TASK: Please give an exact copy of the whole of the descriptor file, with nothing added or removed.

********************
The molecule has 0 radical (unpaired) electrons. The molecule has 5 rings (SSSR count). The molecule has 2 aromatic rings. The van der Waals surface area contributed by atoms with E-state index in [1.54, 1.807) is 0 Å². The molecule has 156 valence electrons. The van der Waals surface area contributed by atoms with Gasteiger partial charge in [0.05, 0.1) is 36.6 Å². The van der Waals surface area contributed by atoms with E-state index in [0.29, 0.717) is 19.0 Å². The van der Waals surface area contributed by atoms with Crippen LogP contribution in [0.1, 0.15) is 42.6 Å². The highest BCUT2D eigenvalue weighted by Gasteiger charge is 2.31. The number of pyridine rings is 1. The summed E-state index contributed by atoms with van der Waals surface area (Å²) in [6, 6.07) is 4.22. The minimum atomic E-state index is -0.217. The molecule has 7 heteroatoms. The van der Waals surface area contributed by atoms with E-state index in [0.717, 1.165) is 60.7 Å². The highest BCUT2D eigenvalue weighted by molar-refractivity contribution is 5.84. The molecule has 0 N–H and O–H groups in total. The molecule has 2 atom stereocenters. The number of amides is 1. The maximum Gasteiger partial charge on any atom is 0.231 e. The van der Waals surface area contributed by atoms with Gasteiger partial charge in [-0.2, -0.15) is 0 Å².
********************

The molecule has 0 radical (unpaired) electrons. The molecule has 5 rings (SSSR count). The molecule has 2 aromatic rings. The van der Waals surface area contributed by atoms with E-state index in [1.54, 1.807) is 0 Å². The molecule has 156 valence electrons. The van der Waals surface area contributed by atoms with Gasteiger partial charge in [0.05, 0.1) is 36.6 Å². The van der Waals surface area contributed by atoms with E-state index in [0.29, 0.717) is 19.0 Å². The van der Waals surface area contributed by atoms with Crippen LogP contribution in [0.1, 0.15) is 42.6 Å². The highest BCUT2D eigenvalue weighted by Gasteiger charge is 2.31. The number of pyridine rings is 1. The summed E-state index contributed by atoms with van der Waals surface area (Å²) in [6, 6.07) is 4.22. The minimum atomic E-state index is -0.217. The molecule has 7 heteroatoms. The van der Waals surface area contributed by atoms with E-state index in [0.717, 1.165) is 60.7 Å². The highest BCUT2D eigenvalue weighted by molar-refractivity contribution is 5.84. The molecule has 0 N–H and O–H groups in total. The molecule has 2 atom stereocenters. The number of amides is 1. The maximum Gasteiger partial charge on any atom is 0.231 e. The van der Waals surface area contributed by atoms with Gasteiger partial charge in [-0.2, -0.15) is 0 Å².